Explained: Coffee Waves That The World Has Seen
Image Credit: Pixabay. The different coffee waves are identified by how consumers relate to coffee as a product.

The world may be divided into tea and coffee drinkers but that influence that coffee has had on the lives of people is undeniable. Over the last 50 years, there has been a substantial increase in the consumer demand for coffee. Be it Nescafe or Starbucks, every coffee brand has had its own era of sorts, with the current times being dominated by independent, artisanal brands. Major turning points in the history of coffee culture are referred to as “waves”, just like feminism and the industrial revolution have their waves. 

The different coffee waves are identified by how consumers relate to coffee as a product. This pattern of relating to coffee has changed significantly and simultaneously with other trends around the world. Three main coffee waves have been identified, focusing on how coffee has been appreciated and accessed. 

The first wave

The first coffee wave represents how coffee began to be viewed as a commodity rather than a novelty. It coincides with the first wave of the industrial revolution, which was defined by an increase in mass-produced consumable goods worldwide. Before this wave, only the privileged and the elite could access coffee. Leaving aside coffee farmers, the average person had no access to coffee before the industrial revolution made its manufacture commonplace. 

However, it still took a while for coffee to become an accessible and affordable commodity: companies like Maxwell House and Folgers produced inexpensive coffee and made it widely available at grocery stores by the mid 1950s. Even with coffee having become a common fixture on supermarket shelves, consumers were not informed about the intricacies of coffee-making, like country of origin, tasting notes or an understanding of the supply chain.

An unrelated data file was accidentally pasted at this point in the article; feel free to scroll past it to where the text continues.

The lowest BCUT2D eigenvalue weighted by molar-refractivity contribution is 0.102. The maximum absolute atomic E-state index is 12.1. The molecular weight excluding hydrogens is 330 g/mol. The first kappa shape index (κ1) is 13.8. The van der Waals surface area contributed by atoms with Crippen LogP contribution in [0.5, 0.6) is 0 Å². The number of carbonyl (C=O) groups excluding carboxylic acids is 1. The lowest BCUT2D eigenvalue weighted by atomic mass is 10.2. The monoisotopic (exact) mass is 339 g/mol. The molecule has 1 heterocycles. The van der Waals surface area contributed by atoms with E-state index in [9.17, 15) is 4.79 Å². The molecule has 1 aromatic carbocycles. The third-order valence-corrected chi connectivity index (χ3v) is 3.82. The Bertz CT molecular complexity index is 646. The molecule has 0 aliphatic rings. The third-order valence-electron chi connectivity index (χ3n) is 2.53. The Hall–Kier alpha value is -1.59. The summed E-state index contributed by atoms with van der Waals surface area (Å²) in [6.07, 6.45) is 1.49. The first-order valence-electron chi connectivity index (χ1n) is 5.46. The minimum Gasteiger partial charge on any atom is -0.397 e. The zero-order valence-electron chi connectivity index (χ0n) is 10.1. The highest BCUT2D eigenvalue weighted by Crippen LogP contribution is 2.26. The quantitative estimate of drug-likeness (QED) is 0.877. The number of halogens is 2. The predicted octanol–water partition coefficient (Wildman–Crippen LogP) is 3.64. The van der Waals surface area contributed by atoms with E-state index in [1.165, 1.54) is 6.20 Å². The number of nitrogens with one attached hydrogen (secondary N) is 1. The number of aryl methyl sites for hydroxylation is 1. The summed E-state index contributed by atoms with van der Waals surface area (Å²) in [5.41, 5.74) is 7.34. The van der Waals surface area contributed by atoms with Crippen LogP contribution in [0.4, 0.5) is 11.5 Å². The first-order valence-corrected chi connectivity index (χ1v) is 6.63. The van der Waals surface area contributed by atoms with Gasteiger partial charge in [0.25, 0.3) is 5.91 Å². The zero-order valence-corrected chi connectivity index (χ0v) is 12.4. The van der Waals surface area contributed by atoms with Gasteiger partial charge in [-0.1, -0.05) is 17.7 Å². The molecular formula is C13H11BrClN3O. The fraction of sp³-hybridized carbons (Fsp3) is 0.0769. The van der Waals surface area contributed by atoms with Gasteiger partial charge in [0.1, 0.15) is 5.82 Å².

The end of this wave was marked by affordability and easy access to coffee. 

The second wave

Gradually, consumers began to ask questions about the brews they were drinking. Although mass-produced coffee was easy to find and affordable, it ended prioritising quantity over quality. The second coffee wave signalled a change in what consumers wanted out of their cup. Coffee had succeeded in becoming a staple, but consumers began to demand better quality by the 1990s.  

Popular culture—including TV shows like Friends—is a good marker of this period. Places like ‘Central Perk’, although fictitious, propagated the idea of a ‘third place’ or cafes and coffee shops that encouraged socialising over coffee. These places were meant to be a refreshing change from the home or office environment. Earlier the prerogative of bars, the idea of casual socialisation began to be associated with coffee, especially with companies like Starbucks that capitalised on the demand for specialty coffee. And so, the ‘third place’ became an important part of coffee culture.

This wave was responsible for consumers developing a wider palate. Instead of black coffee being served with cream and sugar, the idea of steamed milk and the espresso emerged. Cappuccinos, lattes and other coffee preparations were popularised by brands like Starbucks and local cafes adopted them too. 

The third wave

In the 2000s, a rift between industrial-scale coffee companies and local, artisanal coffee shops was seen. It continued to widen as consumers swapped store-bought coffee for cappuccinos and lattes. This compelled consumers to reflect on where their coffee was being made.  

During the third wave, consumers began to think about the origins and flavours of their coffee, much like wine connoisseurs are informed about grape varieties and fermentation. Coffee brewing equipment like home grinders and espresso machines started becoming affordable and people invested in them to be able to enjoy cafe-like coffee at home. This was an important transition, from commercial coffee to at-home specialty coffee. This trend of a demand for specialty coffee marked the beginning of the third coffee wave.  

There was also an increased appreciation for the work that coffee roasters and professional baristas did. Ethical issues like the mistreatment of farm workers by coffee giants became a primary concern for consumers who wanted sustainably sourced coffee. 

The fourth wave

Some experts claim that we are currently in the fourth coffee wave, but there hasn’t been a consensus and it hasn’t been clearly identified yet. It has been estimated that the trend is inclined towards high quality and coffee that is more ethically sourced.